House passes measure blocking IRS from revoking churches' tax-exempt status over political activity
Trump pitches massive tax cuts
President Trump and congressional Republicans rolled out a sweeping tax overhaul proposal on Wednesday that won immediate praise from conservatives, uniting a party that had been divided over how to repeal ObamaCare.
Business groups and the far-right House Freedom Caucus both backed the GOP blueprint to slash business taxes and trim the number of individual tax rates as Republicans looked to quickly move on from another failure to repeal the health care law.
Trump and his congressional allies are salivating for a major legislative win after a year filled with losses and disappointments, most of them related to a failed effort to repeal and replace ObamaCare. Their new hope is tax reform, which on the surface at least offers plenty for Republicans to agree upon.
Trump, seeming more at ease discussing tax compared to health care, said the framework "represents a once-in-a-generation opportunity to reduce taxes, rebuild our economy and restore America's competitive edge."
The president stressed that the benefits would go to the middle class, not the wealthy, though Democrats disputed that assertion.
"I'm doing the right thing, and it's not good for me, believe me," Trump said at an event in Indiana to sell the plan.
"This is the right tax cut and this is the right time. Democrats and Republicans in Congress should come together finally to deliver this giant win for the American people and begin [a] middle-class miracle."
The president traveled to Indiana with Democratic Sen. Joe Donnelly, who is facing a tough reelection race in a red state. He pressured the senator to back his efforts, threatening to campaign against him if he declined.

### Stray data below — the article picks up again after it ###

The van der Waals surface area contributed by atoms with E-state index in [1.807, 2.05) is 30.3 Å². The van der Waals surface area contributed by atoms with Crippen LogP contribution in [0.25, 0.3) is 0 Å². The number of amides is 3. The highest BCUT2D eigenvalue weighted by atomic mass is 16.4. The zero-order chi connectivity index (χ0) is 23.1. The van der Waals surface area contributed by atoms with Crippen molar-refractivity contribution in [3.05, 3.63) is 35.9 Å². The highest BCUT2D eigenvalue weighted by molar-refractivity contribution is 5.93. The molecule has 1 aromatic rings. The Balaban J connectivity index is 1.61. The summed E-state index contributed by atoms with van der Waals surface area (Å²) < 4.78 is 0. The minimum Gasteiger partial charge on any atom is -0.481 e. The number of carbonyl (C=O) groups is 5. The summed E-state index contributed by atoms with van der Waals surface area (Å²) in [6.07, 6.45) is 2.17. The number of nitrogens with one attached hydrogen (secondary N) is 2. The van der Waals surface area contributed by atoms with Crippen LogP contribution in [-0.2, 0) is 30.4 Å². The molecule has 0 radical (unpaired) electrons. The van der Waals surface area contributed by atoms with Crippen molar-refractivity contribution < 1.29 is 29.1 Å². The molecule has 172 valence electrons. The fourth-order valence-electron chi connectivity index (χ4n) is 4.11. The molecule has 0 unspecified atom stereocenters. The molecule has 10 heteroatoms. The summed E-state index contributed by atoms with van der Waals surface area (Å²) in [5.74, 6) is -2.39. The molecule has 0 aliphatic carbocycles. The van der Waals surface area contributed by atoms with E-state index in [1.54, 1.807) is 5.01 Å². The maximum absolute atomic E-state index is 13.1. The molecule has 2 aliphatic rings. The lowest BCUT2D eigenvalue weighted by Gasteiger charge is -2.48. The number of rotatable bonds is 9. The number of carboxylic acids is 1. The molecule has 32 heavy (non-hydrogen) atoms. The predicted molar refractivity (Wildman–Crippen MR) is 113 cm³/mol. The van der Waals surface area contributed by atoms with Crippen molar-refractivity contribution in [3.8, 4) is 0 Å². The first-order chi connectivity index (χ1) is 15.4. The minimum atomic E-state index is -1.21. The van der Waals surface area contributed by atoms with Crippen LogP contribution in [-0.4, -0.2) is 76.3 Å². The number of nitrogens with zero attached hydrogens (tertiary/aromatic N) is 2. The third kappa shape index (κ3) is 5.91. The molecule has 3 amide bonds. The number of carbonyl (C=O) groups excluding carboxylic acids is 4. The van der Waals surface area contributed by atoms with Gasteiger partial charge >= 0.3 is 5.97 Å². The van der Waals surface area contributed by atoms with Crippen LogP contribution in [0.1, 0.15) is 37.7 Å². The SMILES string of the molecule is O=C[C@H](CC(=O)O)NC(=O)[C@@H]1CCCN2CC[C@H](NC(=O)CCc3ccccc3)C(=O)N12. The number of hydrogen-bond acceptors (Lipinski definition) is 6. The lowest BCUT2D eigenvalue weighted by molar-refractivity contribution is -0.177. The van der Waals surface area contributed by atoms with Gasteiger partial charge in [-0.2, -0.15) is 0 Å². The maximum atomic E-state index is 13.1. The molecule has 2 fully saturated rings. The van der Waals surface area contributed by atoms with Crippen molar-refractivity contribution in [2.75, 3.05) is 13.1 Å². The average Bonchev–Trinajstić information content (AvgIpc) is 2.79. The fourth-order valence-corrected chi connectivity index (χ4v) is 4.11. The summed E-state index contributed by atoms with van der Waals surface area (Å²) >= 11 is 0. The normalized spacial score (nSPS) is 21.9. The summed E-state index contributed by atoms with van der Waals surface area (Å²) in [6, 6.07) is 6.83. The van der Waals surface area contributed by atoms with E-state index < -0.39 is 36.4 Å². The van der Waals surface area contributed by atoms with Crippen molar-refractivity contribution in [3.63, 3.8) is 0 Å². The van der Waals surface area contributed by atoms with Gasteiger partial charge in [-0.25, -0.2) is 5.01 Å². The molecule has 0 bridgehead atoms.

The nine-page plan calls for three individual tax rates of 12 percent, 25 percent and 35 percent, while expressing openness to an additional rate that's higher than 35 percent. The top rate is currently 39.6 percent.
The framework also would lower the corporate rate from 35 percent to 20 percent and would cut the rate for "pass-through" businesses whose income is taxed through the individual code, to 25 percent. It would also nearly double the standard deduction and would repeal the estate tax and the alternative minimum tax.
The blueprint gives Republicans a chance to turn their attention away from their failed efforts to repeal ObamaCare, a defeat in the skirmish over the debt ceiling, where Democratic leaders struck a deal with President Trump, and lack of action on Trump's border wall.
The document was widely praised by GOP lawmakers, including the leaders of the conservative Republican Study Committee and Freedom Caucus, two groups that can act as thorns in leadership's side.
"They've made a much better start than health care," said Mark Meadows (R-N.C.), chairman of the Freedom Caucus.
Freedom Caucus members had wanted to see more tax details before voting on a budget resolution that will allow Republicans to pass a tax bill with only a simple majority in the Senate.
"President Trump has delivered a forward looking tax reform framework that will let hard working Americans keep more of their money, simplify our system, end carve outs for special interests, and will help make our businesses competitive abroad," the group said.